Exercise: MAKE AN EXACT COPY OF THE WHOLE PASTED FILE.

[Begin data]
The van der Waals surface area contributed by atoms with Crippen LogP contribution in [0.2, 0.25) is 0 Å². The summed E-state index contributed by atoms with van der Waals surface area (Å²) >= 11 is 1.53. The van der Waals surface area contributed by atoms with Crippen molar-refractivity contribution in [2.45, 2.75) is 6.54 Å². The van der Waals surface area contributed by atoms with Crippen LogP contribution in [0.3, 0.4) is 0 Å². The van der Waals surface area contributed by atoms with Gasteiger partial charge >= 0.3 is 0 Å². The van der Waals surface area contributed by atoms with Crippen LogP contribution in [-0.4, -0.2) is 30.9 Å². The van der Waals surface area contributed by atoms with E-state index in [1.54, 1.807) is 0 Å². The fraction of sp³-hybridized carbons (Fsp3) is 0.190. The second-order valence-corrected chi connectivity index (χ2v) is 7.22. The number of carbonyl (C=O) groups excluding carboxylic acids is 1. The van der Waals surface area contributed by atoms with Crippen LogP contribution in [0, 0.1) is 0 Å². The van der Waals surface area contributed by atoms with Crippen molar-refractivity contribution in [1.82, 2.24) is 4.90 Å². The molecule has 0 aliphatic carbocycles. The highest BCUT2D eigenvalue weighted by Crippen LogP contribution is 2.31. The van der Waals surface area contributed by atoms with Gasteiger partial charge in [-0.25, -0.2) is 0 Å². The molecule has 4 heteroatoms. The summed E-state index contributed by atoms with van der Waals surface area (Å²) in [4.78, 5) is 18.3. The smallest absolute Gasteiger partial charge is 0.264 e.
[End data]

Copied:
The van der Waals surface area contributed by atoms with Crippen LogP contribution in [0.2, 0.25) is 0 Å². The summed E-state index contributed by atoms with van der Waals surface area (Å²) >= 11 is 1.53. The van der Waals surface area contributed by atoms with Crippen molar-refractivity contribution in [2.45, 2.75) is 6.54 Å². The van der Waals surface area contributed by atoms with Crippen LogP contribution in [0.3, 0.4) is 0 Å². The van der Waals surface area contributed by atoms with Gasteiger partial charge >= 0.3 is 0 Å². The van der Waals surface area contributed by atoms with Crippen LogP contribution in [-0.4, -0.2) is 30.9 Å². The van der Waals surface area contributed by atoms with E-state index in [1.54, 1.807) is 0 Å². The fraction of sp³-hybridized carbons (Fsp3) is 0.190. The second-order valence-corrected chi connectivity index (χ2v) is 7.22. The number of carbonyl (C=O) groups excluding carboxylic acids is 1. The van der Waals surface area contributed by atoms with Crippen LogP contribution in [0, 0.1) is 0 Å². The van der Waals surface area contributed by atoms with Crippen molar-refractivity contribution in [1.82, 2.24) is 4.90 Å². The molecule has 0 aliphatic carbocycles. The highest BCUT2D eigenvalue weighted by Crippen LogP contribution is 2.31. The van der Waals surface area contributed by atoms with Gasteiger partial charge in [-0.25, -0.2) is 0 Å². The molecule has 4 heteroatoms. The summed E-state index contributed by atoms with van der Waals surface area (Å²) in [4.78, 5) is 18.3. The smallest absolute Gasteiger partial charge is 0.264 e.